God’s Unique Expression to you

God’s Unique Expression to you
Daily Homilies

 
 
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Readings for Today

Here is a good reminder. Every person is called by God. Every person has a unique call by God. This call from God is at times, difficult, but leads to eternal happiness if answered. Today’s gospel recounts how Jesus chose the apostles. As such, it reminds us of our own personal call to be what God has chosen us to be. The choice of Jesus only occurs after prayer. He prays all night before making his choice. In so doing, we have a model of how to make our own choices.

Homily given at Christian Brothers College High School, Town and Country, Missouri, on September 11, 2018.
Photo courtesy of Pixabay.

God’s Unique Expression to you

God’s Unique Expression to you
Daily Homilies

 
 
00:00 / 2:47
 
1X
 

Readings for Today

Here is a good reminder. Every person is called by God. Every person has a unique call by God. This call from God is at times, difficult, but leads to eternal happiness if answered. Today’s gospel recounts how Jesus chose the apostles. As such, it reminds us of our own personal call to be what God has chosen us to be. The choice of Jesus only occurs after prayer. He prays all night before making his choice. In so doing, we have a model of how to make our own choices.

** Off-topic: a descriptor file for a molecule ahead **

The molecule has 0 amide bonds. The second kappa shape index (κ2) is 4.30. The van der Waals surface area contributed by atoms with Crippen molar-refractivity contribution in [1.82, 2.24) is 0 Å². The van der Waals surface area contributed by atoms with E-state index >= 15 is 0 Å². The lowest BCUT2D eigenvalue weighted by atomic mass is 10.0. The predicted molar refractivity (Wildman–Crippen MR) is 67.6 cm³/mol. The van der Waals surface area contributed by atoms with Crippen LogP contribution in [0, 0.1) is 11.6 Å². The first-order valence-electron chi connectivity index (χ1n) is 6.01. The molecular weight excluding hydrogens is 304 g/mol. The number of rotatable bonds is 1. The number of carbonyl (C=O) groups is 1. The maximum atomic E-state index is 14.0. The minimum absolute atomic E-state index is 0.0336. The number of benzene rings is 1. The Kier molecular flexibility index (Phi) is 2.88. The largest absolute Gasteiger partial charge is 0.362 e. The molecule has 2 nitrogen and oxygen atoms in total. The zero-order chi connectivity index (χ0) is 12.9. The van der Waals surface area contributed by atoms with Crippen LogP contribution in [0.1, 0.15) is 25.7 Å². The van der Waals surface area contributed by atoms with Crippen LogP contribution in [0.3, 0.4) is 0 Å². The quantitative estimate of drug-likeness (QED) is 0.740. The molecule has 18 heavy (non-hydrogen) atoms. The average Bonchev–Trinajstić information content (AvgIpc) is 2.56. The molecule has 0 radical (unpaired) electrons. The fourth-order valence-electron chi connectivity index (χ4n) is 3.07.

Homily given at Christian Brothers College High School, Town and Country, Missouri, on September 11, 2018.
Photo courtesy of Pixabay.

Fishing like an expert

Fishing like an expert
Daily Homilies

 
 
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Readings for Today

I remember with great fondness my trip to Newfoundland many years ago. A friend of mine in the seminary was from Newfoundland, and another seminarian (and friend of mine) and I spent time there for a vacation. As part of the vacation, we all joined my friend’s brother, who was partner in a group of fishermen, not unlike Peter and Andrew, and James and John. We were cod fishing. It was an experience I will never forget. Suffice to say, we were a problem that day. Fishing lines get caught twice on the bottom of the ocean (me) to tangled fishing lines (the seminarian who went to Newfoundland with me) probably contributed to a poor catch that day. But it was clear the fishermen who allowed us to join them were good at what they did. It strikes me that it is the same with God. When we allow God to take charge, we receive a big catch of fish. And when we try to do things ourselves, we are not successful.